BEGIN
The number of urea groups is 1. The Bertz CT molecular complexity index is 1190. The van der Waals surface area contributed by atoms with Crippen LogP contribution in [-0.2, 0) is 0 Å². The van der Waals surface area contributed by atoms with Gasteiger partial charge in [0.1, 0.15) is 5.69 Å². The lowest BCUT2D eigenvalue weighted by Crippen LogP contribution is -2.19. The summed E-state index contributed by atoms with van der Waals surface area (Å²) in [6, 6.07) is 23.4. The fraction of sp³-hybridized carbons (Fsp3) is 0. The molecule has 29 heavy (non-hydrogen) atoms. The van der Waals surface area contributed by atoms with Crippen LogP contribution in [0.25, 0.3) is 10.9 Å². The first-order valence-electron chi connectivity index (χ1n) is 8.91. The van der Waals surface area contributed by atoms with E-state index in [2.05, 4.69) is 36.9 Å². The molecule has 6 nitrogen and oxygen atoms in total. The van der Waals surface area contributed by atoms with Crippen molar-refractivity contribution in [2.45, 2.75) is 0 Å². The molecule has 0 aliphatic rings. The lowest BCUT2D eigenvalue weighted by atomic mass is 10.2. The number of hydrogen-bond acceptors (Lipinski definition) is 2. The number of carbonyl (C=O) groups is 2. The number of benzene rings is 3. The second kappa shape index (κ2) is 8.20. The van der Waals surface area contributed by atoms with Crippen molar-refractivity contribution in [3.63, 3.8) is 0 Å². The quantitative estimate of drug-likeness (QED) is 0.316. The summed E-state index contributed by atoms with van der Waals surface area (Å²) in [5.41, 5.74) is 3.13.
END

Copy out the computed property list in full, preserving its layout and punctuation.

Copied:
The number of urea groups is 1. The Bertz CT molecular complexity index is 1190. The van der Waals surface area contributed by atoms with Crippen LogP contribution in [-0.2, 0) is 0 Å². The van der Waals surface area contributed by atoms with Gasteiger partial charge in [0.1, 0.15) is 5.69 Å². The lowest BCUT2D eigenvalue weighted by Crippen LogP contribution is -2.19. The summed E-state index contributed by atoms with van der Waals surface area (Å²) in [6, 6.07) is 23.4. The fraction of sp³-hybridized carbons (Fsp3) is 0. The molecule has 29 heavy (non-hydrogen) atoms. The van der Waals surface area contributed by atoms with Crippen LogP contribution in [0.25, 0.3) is 10.9 Å². The first-order valence-electron chi connectivity index (χ1n) is 8.91. The van der Waals surface area contributed by atoms with E-state index in [2.05, 4.69) is 36.9 Å². The molecule has 6 nitrogen and oxygen atoms in total. The van der Waals surface area contributed by atoms with Crippen molar-refractivity contribution in [2.45, 2.75) is 0 Å². The molecule has 0 aliphatic rings. The lowest BCUT2D eigenvalue weighted by atomic mass is 10.2. The number of hydrogen-bond acceptors (Lipinski definition) is 2. The number of carbonyl (C=O) groups is 2. The number of benzene rings is 3. The second kappa shape index (κ2) is 8.20. The van der Waals surface area contributed by atoms with Crippen molar-refractivity contribution in [3.63, 3.8) is 0 Å². The quantitative estimate of drug-likeness (QED) is 0.316. The summed E-state index contributed by atoms with van der Waals surface area (Å²) in [5.41, 5.74) is 3.13.